Cloud-based disaster recovery continues to advance in the face of growing cyber attack threat

Against a high-profile, high-stakes backdrop of a global rise in cyber attacks and data losses, efficient disaster recovery has become a top priority for businesses all over the world.

  • Active, speedy disaster rehabilitation and the ability to future-proof data storage has never been more important
  • Virtualisation through the cloud allows the entire server to be copied or backed up to an offsite data centre
  • Hybrid cloud models hold tremendous potential for what can be achieved in disaster recovery

Understandably so; agility in data recovery can entirely dictate the immediate and future fortunes of your business, while the ability to future-proof data storage has never been more important.

[easy-tweet tweet=”effective disaster recovery has become a key priority for worldwide business” hashtags=”tech, security, cloud”]

First introduced in embryonic form in the 1970s, disaster recovery is now most cost-effectively realised in the cloud, delivering fast recovery times and multi-site availability at an accessible, affordable level. Effectively then, in a single stroke, what was only available to the few is now available to all, and there’s no more need for backup tapes.

Through virtualization, the entire server can be copied or backed up to an offsite data centre and run as the live system on a virtual host within a matter of minutes, instead of what once took weeks. That massive shift has completely changed how we all think about off-site data recovery.

Thanks to the virtual server being hardware-dependent, everything can be safely and accurately transferred to a second data centre without the headache of reloading each component of the first data centre.

Smart data centre operators are providing full disaster recovery services that not only replicate the servers between date centres but also replicate the entire network configuration in a way that recovered the network as quickly as the backed up cloud servers.

Furthermore, cloud technology has allowed businesses to outsource their disaster recovery needs, providing much greater flexibility. Indeed, Disaster Recovery as a Service (DRaaS) is easily scalable should companies want to expand or contract their operation according to market needs. It’s also big business with the DRaaS market predicted to be worth $6.4billion by 2020.

[easy-tweet tweet=”A hybrid cloud model combined with on-premise backup holds significant potential” hashtags=”tech, cloud, hybrid”]

Nevertheless, while the cloud offers the best method currently available – and an excellent one at that – there is plenty of development still to come, particularly when the sophistication of threats continues to advance at the same rate as new technology.

Today’s best-of-breed solutions enable companies to produce a live clone of their production environment and use it as a development and test platform that doesn’t impact day-to-day operations. Moving this workload entirely into the cloud immediately eliminates the need for cumbersome and expensive maintenance of development environments.

A hybrid cloud model combined with on-premise backup holds significant potential, ensuring that company data in the cloud and information stored physically is continuously replicated and synched so that companies can rapidly recover onsite or from the cloud as need dictates.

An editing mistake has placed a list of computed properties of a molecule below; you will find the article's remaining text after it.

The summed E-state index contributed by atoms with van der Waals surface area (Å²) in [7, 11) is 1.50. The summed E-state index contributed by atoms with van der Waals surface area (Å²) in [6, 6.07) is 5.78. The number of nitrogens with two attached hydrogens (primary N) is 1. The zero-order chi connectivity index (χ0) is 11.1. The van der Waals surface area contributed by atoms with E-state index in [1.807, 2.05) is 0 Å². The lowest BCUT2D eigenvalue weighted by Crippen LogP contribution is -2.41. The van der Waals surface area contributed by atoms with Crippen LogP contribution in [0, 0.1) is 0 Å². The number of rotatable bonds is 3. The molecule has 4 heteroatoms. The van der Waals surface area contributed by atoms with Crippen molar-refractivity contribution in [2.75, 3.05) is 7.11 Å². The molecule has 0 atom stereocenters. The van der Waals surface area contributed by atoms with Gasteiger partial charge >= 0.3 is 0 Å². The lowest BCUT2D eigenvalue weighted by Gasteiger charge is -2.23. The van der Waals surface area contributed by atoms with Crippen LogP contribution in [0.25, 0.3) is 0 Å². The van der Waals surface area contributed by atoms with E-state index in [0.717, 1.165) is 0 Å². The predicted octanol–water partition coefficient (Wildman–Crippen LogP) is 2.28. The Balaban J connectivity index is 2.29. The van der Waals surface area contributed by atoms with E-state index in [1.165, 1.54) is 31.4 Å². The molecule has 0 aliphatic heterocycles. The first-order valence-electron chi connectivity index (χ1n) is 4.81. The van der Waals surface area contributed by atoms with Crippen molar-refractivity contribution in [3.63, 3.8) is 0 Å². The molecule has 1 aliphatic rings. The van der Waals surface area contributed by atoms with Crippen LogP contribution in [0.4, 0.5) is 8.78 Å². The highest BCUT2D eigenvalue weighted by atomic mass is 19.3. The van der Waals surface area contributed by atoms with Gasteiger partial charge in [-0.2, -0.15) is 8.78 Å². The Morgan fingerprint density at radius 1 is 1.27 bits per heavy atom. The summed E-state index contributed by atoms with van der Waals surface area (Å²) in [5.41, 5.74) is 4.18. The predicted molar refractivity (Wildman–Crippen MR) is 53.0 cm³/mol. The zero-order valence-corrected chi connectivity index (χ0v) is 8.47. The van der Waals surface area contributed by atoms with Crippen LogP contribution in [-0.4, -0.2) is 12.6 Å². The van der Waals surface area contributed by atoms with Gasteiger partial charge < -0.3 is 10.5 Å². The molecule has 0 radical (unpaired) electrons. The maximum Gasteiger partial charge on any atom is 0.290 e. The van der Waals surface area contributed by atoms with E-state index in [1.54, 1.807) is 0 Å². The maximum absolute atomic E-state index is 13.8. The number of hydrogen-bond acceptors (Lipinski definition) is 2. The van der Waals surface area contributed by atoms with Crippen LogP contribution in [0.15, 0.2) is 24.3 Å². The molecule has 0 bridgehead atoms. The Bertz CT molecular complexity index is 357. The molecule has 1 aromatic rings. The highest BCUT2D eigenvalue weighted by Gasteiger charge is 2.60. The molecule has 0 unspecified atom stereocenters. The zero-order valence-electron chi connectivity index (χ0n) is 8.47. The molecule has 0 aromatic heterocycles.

However, the real disaster recovery advancements are likely to come from those service providers that integrate new technologies available in the marketplace with their innovations to ensure the customer experience is the best possible. As always, those that can offer the speed, reliability and competitive cost that the market demands, will be the winners – but the ability to shift data upon request between various sites while attaining always-on availability will be crucial.

[easy-tweet tweet=”Ability to shift data on-demand between sites while keeping always-on availability will be key” hashtags=”tech, cloud, data”]

The cloud is creating an unprecedented level of scalability, and the sky is surely the limit for the disaster recovery needs of the future.

+ posts

Meet Stella


Related articles

The Metaverse: Virtually a reality?

Metaverses have the potential to enable virtual worlds to expand beyond the gaming genre to encompass all manner of social and commercial activities.

Cybersecurity and Cloud: A Look Back at 2022 and What to Expect in 2023

Businesses are continuously reassessing their resources and options to fill their tech stack. In this competitive digital landscape, the innovative use of technology will be something that would generate a competitive advantage for organisations.

Shopping for Data: Ensuring a seamless user experience 

This combination can drive a business’s data culture and provide a structured approach for businesses to benefit from data intelligence across their operations, with only a few clicks.

Unveiling the Top 10 Cybersecurity Threats to Watch Out for in 2023

As technology advances, so do cybercriminals' methods to gain unauthorised access to sensitive information. With the increasing reliance on technology in both personal and professional settings, it is crucial to stay informed about the top cybersecurity threats to watch out for in 2023.

Is sustainability ‘enough’ from a Cloud perspective?

The idea of uprooting entire sustainability initiatives that took years to formulate and deploy is unsettling for businesses but, in truth, it doesn’t have to be so revolutionary.

Subscribe to our Newsletter